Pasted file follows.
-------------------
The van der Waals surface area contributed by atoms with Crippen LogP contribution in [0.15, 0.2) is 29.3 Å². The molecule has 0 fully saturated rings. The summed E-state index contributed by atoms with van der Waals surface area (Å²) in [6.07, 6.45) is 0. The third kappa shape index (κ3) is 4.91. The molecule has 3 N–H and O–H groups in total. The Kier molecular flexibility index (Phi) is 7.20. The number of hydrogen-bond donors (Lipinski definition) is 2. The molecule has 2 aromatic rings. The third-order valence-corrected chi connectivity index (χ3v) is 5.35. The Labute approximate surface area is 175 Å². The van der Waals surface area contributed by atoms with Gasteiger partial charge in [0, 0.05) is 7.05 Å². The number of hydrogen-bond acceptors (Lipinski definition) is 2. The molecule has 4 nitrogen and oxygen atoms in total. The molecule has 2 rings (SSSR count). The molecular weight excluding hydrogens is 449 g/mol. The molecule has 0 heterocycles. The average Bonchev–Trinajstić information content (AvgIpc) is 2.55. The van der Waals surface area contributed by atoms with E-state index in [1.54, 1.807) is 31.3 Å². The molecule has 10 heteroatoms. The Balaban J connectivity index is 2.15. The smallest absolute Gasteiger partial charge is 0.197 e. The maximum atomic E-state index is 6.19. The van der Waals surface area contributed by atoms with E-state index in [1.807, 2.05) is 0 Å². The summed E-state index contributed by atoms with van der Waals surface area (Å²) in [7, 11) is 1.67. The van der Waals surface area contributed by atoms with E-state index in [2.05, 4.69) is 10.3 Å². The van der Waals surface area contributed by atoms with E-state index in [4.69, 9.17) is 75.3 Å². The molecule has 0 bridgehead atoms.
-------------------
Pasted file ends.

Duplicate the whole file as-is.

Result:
The van der Waals surface area contributed by atoms with Crippen LogP contribution in [0.15, 0.2) is 29.3 Å². The molecule has 0 fully saturated rings. The summed E-state index contributed by atoms with van der Waals surface area (Å²) in [6.07, 6.45) is 0. The third kappa shape index (κ3) is 4.91. The molecule has 3 N–H and O–H groups in total. The Kier molecular flexibility index (Phi) is 7.20. The number of hydrogen-bond donors (Lipinski definition) is 2. The molecule has 2 aromatic rings. The third-order valence-corrected chi connectivity index (χ3v) is 5.35. The Labute approximate surface area is 175 Å². The van der Waals surface area contributed by atoms with Gasteiger partial charge in [0, 0.05) is 7.05 Å². The number of hydrogen-bond acceptors (Lipinski definition) is 2. The molecule has 4 nitrogen and oxygen atoms in total. The molecule has 2 rings (SSSR count). The molecular weight excluding hydrogens is 449 g/mol. The molecule has 0 heterocycles. The average Bonchev–Trinajstić information content (AvgIpc) is 2.55. The van der Waals surface area contributed by atoms with E-state index in [1.54, 1.807) is 31.3 Å². The molecule has 10 heteroatoms. The Balaban J connectivity index is 2.15. The smallest absolute Gasteiger partial charge is 0.197 e. The maximum atomic E-state index is 6.19. The van der Waals surface area contributed by atoms with E-state index in [1.807, 2.05) is 0 Å². The summed E-state index contributed by atoms with van der Waals surface area (Å²) in [7, 11) is 1.67. The van der Waals surface area contributed by atoms with E-state index in [2.05, 4.69) is 10.3 Å². The van der Waals surface area contributed by atoms with E-state index in [4.69, 9.17) is 75.3 Å². The molecule has 0 bridgehead atoms.